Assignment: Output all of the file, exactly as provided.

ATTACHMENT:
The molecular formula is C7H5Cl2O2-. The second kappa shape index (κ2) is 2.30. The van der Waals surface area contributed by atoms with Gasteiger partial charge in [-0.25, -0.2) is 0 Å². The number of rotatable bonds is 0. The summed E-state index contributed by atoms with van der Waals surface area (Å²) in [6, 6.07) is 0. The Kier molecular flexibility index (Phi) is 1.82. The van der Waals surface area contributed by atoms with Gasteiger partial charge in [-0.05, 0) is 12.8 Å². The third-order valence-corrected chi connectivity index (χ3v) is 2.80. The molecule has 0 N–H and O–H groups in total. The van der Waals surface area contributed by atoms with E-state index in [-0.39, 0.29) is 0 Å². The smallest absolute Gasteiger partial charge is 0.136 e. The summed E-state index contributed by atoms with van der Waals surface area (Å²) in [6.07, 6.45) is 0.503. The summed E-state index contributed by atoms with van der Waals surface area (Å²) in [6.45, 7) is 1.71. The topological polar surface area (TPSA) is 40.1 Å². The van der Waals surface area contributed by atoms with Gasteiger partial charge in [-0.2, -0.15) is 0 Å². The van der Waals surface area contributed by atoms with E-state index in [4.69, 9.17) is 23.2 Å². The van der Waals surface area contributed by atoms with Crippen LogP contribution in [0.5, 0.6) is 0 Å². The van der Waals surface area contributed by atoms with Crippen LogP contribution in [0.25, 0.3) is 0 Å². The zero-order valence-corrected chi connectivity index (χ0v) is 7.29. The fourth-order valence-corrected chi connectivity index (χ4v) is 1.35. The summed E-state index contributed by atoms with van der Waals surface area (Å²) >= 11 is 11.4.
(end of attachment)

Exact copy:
The molecular formula is C7H5Cl2O2-. The second kappa shape index (κ2) is 2.30. The van der Waals surface area contributed by atoms with Gasteiger partial charge in [-0.25, -0.2) is 0 Å². The number of rotatable bonds is 0. The summed E-state index contributed by atoms with van der Waals surface area (Å²) in [6, 6.07) is 0. The Kier molecular flexibility index (Phi) is 1.82. The van der Waals surface area contributed by atoms with Gasteiger partial charge in [-0.05, 0) is 12.8 Å². The third-order valence-corrected chi connectivity index (χ3v) is 2.80. The molecule has 0 N–H and O–H groups in total. The van der Waals surface area contributed by atoms with E-state index in [-0.39, 0.29) is 0 Å². The smallest absolute Gasteiger partial charge is 0.136 e. The summed E-state index contributed by atoms with van der Waals surface area (Å²) in [6.07, 6.45) is 0.503. The summed E-state index contributed by atoms with van der Waals surface area (Å²) in [6.45, 7) is 1.71. The topological polar surface area (TPSA) is 40.1 Å². The van der Waals surface area contributed by atoms with Gasteiger partial charge in [-0.2, -0.15) is 0 Å². The van der Waals surface area contributed by atoms with E-state index in [4.69, 9.17) is 23.2 Å². The van der Waals surface area contributed by atoms with Crippen LogP contribution in [0.5, 0.6) is 0 Å². The van der Waals surface area contributed by atoms with Crippen LogP contribution in [0.25, 0.3) is 0 Å². The zero-order valence-corrected chi connectivity index (χ0v) is 7.29. The fourth-order valence-corrected chi connectivity index (χ4v) is 1.35. The summed E-state index contributed by atoms with van der Waals surface area (Å²) >= 11 is 11.4.